STRANGNAS, Sweden, April 26, 2013 (Press Release) - Norweigan/Swedish forest industry company Nordic Paper AS standardizes its condition monitoring, making SPM Instrument the main supplier of vibration monitoring technology for rotating equipment in all three production units in Sweden. The overall objective is to facilitate maintenance operations, reduce maintenance costs and increase productivity.
For over a century, Nordic Paper has manufactured specialty papers for a variety of applications. Only renewable forest resources are used in the manufacturing processes, with the greatest possible consideration for the environment.
Nordic Paper's three Swedish paper mills in Bäckhammar, Säffle and Åmotfors, all located in the province of Värmland in central Sweden, are standardizing their condition monitoring with the decision to use equipment from SPM in all three locations. This is to facilitate the work and enable users at the paper mills to easily share experiences, with the overall objective to reduce maintenance costs and increase productivity.
The Bäckhammar paper mill is now investing in two Leonova Diamonds, the new portable instrument with the patented SPM HD® measuring technique which is particularly suitable for measurement on low-speed applications. The instruments also contain powerful vibration analysis, including HD Order Tracking and three-channel measurement. For some years now, the Bäckhammar paper mill has successfully used Leonova Diamond's predecessor Leonova Infinity, which will continue to be used for measuring rounds on critical machinery.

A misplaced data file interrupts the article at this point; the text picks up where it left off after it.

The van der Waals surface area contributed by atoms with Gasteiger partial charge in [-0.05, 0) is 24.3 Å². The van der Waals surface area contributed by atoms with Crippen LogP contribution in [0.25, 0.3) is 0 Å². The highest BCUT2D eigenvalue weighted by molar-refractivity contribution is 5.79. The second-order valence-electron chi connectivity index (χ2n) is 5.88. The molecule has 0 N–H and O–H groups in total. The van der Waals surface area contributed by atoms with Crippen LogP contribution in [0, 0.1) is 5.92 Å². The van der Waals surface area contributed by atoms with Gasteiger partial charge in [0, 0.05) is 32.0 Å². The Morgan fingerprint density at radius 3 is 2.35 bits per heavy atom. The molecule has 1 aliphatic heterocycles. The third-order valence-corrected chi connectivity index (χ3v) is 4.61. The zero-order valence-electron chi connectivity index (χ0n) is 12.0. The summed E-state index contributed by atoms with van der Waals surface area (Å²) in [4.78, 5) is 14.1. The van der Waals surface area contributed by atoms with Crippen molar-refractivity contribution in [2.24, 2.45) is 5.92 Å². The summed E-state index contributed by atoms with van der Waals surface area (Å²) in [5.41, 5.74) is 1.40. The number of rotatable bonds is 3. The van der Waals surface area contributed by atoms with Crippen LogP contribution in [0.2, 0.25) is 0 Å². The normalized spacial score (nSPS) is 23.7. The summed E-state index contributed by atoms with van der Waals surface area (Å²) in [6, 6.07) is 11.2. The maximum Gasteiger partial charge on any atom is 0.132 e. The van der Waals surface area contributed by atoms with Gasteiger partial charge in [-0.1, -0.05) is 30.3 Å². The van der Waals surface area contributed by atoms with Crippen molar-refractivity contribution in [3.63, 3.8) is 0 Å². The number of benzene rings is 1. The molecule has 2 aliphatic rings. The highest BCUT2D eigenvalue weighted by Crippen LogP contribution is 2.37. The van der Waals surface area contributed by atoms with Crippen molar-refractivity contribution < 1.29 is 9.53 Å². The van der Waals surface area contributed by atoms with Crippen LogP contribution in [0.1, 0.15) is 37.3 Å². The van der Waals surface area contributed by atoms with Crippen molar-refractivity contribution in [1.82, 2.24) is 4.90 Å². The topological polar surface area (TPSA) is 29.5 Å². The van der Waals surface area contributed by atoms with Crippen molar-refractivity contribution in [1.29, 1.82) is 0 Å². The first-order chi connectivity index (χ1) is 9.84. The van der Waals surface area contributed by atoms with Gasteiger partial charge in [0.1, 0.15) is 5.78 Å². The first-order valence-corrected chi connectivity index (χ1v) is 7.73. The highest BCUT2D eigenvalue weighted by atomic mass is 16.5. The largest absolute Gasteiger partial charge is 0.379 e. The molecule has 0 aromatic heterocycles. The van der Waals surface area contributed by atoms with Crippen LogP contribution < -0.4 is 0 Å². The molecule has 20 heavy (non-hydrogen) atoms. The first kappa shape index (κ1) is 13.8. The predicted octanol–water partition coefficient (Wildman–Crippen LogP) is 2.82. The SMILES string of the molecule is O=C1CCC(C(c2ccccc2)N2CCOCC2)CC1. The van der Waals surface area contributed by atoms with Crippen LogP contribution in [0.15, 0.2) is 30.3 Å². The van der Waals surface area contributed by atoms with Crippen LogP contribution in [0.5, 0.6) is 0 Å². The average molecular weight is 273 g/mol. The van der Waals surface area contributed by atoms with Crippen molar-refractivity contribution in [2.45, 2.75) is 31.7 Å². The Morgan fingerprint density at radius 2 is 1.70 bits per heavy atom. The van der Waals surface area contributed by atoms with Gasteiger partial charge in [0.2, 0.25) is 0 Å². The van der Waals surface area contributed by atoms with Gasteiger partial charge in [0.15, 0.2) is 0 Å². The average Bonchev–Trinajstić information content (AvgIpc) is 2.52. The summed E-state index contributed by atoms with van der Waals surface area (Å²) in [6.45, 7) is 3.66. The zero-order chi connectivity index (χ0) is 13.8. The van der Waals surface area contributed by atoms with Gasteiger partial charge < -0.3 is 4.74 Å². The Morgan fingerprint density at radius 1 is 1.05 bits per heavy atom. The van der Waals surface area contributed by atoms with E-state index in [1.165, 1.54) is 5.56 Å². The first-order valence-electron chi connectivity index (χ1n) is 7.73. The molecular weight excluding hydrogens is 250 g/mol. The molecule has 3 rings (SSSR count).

Pär Ericsson, Preventive Maintenance Manager, about the decision:
"Nordic Paper's Swedish production units have decided that SPM Instrument shall be our main supplier of vibration monitoring technology for rotating equipment. The paper mill in Bäckhammar has purchased two Leonova Diamond handheld instruments and will also invest in online measurement on low-speed equipment such as wash presses and the digester input and output, etc. Bäckhammar has used SPM handheld instruments since the late 1990s and will continue to do so."